I was scheduled to begin teaching a class on the book of Revelation at Great Lakes Bible Institute last night. Alas, freezing rain canceled it.
With some time on my hands, I picked up Norman Rohrer’s biography of Alva J. McClain, A Saint in Glory Stands. I bought and read this several years ago. I may do a series of posts on McClain someday, so I’ll not provide much biographical information today. McClain has had a significant impact on my life, despite the fact that he died the year before I was born, through two significant means:
First, he was the systematic theology professor of my systematic theology professor, Dr. Rolland McCune. In addition to my Systematic Theology classes, I also had him for Dispensationalism, Hermeneutics, Apologetics, The Kingdom of God, and New Evangelicalism. Of all the classes I had at DBTS, two of my three most helpful classes were Dr. McCune’s Apologetics and The Kingdom of God (the third was Theological Systems in American Church History with Dr. Gerald Priest). Apologetics and Kingdom of God brought everything together. I looked forward to each class period.
Second, and building on the first, McClain wrote The Greatness of the Kingdom, which I read for McCune’s class on the same (which, incidentally, is being offered again this summer). What I said supra concerning this class applies to the book, as Dr. McCune uses it as the basis for his lectures.
Rohrer’s biography of McClain opens with this quote from McClain:
The Bible is one book. Had we to give that book a title, we might with justice call it “The Book of the Coming Kingdom of God.” That is, indeed its central theme everywhere. In approving this affirmation we are not forgetting the person and work of our Lord Jesus Christ. For He is the King eternal, and there could be no final kingdom apart from Him and His work as the Lamb slain from the foundation of the world.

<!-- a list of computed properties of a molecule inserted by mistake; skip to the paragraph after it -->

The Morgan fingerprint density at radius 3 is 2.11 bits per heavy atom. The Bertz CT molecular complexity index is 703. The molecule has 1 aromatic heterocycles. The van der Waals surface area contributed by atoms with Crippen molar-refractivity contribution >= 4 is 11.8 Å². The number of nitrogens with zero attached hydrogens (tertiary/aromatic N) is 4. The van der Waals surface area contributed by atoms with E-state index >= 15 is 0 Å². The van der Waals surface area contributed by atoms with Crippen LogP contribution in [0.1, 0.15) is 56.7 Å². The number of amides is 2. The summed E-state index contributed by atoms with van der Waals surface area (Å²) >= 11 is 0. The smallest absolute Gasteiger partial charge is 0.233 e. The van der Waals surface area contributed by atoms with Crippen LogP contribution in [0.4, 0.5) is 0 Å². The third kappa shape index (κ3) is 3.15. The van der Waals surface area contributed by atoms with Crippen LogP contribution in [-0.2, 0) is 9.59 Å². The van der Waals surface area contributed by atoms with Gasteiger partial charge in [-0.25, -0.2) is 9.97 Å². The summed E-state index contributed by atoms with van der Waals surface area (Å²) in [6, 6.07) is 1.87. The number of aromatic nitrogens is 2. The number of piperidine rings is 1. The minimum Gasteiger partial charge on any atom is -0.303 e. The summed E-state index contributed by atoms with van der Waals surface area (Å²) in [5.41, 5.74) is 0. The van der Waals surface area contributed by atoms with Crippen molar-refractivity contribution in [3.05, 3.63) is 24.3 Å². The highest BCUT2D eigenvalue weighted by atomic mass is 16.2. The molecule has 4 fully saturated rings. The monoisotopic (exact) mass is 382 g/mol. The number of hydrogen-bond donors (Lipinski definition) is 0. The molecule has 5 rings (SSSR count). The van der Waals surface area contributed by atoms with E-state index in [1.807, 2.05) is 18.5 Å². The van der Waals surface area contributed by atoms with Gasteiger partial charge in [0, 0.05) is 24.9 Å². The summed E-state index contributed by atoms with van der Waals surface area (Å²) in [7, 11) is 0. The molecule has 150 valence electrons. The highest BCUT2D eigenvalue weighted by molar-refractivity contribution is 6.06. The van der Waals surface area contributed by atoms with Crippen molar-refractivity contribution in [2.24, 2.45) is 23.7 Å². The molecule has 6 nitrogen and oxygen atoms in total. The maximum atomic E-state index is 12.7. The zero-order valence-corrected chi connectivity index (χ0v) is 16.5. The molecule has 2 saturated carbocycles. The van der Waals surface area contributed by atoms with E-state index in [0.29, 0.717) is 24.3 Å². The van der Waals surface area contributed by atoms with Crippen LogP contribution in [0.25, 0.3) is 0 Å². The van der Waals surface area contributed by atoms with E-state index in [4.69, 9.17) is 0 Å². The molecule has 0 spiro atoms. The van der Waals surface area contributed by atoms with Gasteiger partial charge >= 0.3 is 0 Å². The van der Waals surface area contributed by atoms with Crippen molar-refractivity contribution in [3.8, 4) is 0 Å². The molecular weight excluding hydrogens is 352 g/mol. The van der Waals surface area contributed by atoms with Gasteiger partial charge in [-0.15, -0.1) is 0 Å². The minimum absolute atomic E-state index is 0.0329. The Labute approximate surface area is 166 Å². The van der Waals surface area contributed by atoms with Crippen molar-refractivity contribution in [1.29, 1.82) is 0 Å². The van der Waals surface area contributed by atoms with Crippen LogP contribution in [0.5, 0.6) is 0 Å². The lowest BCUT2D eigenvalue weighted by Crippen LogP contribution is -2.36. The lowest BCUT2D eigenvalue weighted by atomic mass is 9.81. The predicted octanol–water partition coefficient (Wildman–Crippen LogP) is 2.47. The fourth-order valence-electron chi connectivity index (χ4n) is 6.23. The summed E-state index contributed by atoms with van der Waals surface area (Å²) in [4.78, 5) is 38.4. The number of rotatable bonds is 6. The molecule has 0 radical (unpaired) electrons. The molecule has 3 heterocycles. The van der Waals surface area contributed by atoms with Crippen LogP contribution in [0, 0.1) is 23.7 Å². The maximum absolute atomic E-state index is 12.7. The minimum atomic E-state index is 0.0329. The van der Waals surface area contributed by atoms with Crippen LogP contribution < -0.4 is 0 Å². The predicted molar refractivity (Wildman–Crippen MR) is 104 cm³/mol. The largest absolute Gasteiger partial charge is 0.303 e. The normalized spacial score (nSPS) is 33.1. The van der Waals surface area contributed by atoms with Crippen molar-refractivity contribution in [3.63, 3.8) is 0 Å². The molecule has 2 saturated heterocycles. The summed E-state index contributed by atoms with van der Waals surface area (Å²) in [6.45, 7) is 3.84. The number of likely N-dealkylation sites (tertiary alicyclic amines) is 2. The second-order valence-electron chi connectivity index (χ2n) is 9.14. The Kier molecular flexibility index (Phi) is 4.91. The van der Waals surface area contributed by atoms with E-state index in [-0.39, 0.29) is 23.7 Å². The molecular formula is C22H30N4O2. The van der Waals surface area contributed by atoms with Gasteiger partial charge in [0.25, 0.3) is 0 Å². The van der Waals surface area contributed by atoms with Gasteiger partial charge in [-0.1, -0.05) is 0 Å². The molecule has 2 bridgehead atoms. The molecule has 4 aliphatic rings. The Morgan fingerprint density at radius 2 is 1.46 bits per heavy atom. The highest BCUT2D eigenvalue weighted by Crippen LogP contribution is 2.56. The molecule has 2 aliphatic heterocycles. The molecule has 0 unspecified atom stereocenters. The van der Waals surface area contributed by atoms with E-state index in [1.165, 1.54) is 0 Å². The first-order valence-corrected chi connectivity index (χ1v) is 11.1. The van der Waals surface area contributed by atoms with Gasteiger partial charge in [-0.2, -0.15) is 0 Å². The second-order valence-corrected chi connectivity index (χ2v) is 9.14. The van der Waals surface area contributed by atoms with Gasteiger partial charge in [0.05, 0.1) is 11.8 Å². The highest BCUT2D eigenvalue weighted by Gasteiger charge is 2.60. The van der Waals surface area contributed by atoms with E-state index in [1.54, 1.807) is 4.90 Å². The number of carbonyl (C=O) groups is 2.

McClain was one of those “first generation fundamentalists” that my teacher often referenced for illustrations and anecdotes. Rohrer supplies another McClain quote along that subject:
Some have said that the mark of a true disciple is love, not doctrine. I submit to you that it is both love and doctrine. In Galatians one, verse eight, the Apostle Paul warns that “if any preach any other gospel unto you than that which we have preached unto you, let him be accursed.” In the Apostle Paul’s epistle to the Philippians he rejoices that the gospel is preached even by people who are doing it to spite him. I submit to you that the mark of a true disciple is love and doctrine.
Recently Dr. Kevin Bauder has published a series regarding scholarship in fundamentalism. McClain has something to say along that line as well:
It is wrong to say that fundamentalists are not interested in scholarship. They are interested, but they are busy with other things–founding churches, preaching the gospel…Sometimes it’s difficult to hold men in college who are on fire to preach. They want to be winning men to Christ. Somebody’s going to have to do the scholarship. We need the best brains we’ve got on the mission field and in our churches. Despite the urgency of the hour, you ought to take time to prepare yourself.
The last quote Rohrer uses to open his biography on Alva J. McClain warmly reminded me again of his student and my teacher, Dr. McCune:
Pop shall be drunk only in the basement.
I’m looking forward to finishing the biography, learning more about my teacher’s teacher, and hopefully relating something helpful here about this great man of God.